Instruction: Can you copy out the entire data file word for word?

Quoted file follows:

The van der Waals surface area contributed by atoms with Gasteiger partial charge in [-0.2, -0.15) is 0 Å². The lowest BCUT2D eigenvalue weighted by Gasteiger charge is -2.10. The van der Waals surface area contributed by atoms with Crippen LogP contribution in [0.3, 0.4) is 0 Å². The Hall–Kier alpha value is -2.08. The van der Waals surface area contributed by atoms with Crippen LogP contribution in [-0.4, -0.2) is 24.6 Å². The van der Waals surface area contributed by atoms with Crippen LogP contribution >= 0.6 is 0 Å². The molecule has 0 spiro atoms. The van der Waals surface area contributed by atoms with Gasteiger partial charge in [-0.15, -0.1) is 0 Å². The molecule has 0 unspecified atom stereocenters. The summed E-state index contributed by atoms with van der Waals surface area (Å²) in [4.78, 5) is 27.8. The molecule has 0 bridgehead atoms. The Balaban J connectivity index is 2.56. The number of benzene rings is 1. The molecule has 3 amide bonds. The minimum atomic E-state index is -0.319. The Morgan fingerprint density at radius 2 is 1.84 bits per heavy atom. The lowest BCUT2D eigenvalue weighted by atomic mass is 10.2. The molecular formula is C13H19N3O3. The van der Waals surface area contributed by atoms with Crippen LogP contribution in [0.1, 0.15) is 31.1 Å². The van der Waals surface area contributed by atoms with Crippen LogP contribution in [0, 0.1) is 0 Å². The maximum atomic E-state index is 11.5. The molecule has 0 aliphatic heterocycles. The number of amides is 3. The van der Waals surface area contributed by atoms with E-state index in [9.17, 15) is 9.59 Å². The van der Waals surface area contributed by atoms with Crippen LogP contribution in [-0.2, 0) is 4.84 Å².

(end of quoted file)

The van der Waals surface area contributed by atoms with Gasteiger partial charge in [-0.2, -0.15) is 0 Å². The lowest BCUT2D eigenvalue weighted by Gasteiger charge is -2.10. The van der Waals surface area contributed by atoms with Crippen LogP contribution in [0.3, 0.4) is 0 Å². The Hall–Kier alpha value is -2.08. The van der Waals surface area contributed by atoms with Crippen LogP contribution in [-0.4, -0.2) is 24.6 Å². The van der Waals surface area contributed by atoms with Crippen LogP contribution >= 0.6 is 0 Å². The molecule has 0 spiro atoms. The van der Waals surface area contributed by atoms with Gasteiger partial charge in [-0.15, -0.1) is 0 Å². The molecule has 0 unspecified atom stereocenters. The summed E-state index contributed by atoms with van der Waals surface area (Å²) in [4.78, 5) is 27.8. The molecule has 0 bridgehead atoms. The Balaban J connectivity index is 2.56. The number of benzene rings is 1. The molecule has 3 amide bonds. The minimum atomic E-state index is -0.319. The Morgan fingerprint density at radius 2 is 1.84 bits per heavy atom. The lowest BCUT2D eigenvalue weighted by atomic mass is 10.2. The molecular formula is C13H19N3O3. The van der Waals surface area contributed by atoms with Crippen LogP contribution in [0.1, 0.15) is 31.1 Å². The van der Waals surface area contributed by atoms with Crippen LogP contribution in [0, 0.1) is 0 Å². The maximum atomic E-state index is 11.5. The molecule has 0 aliphatic heterocycles. The number of amides is 3. The van der Waals surface area contributed by atoms with E-state index in [9.17, 15) is 9.59 Å². The van der Waals surface area contributed by atoms with Crippen LogP contribution in [-0.2, 0) is 4.84 Å².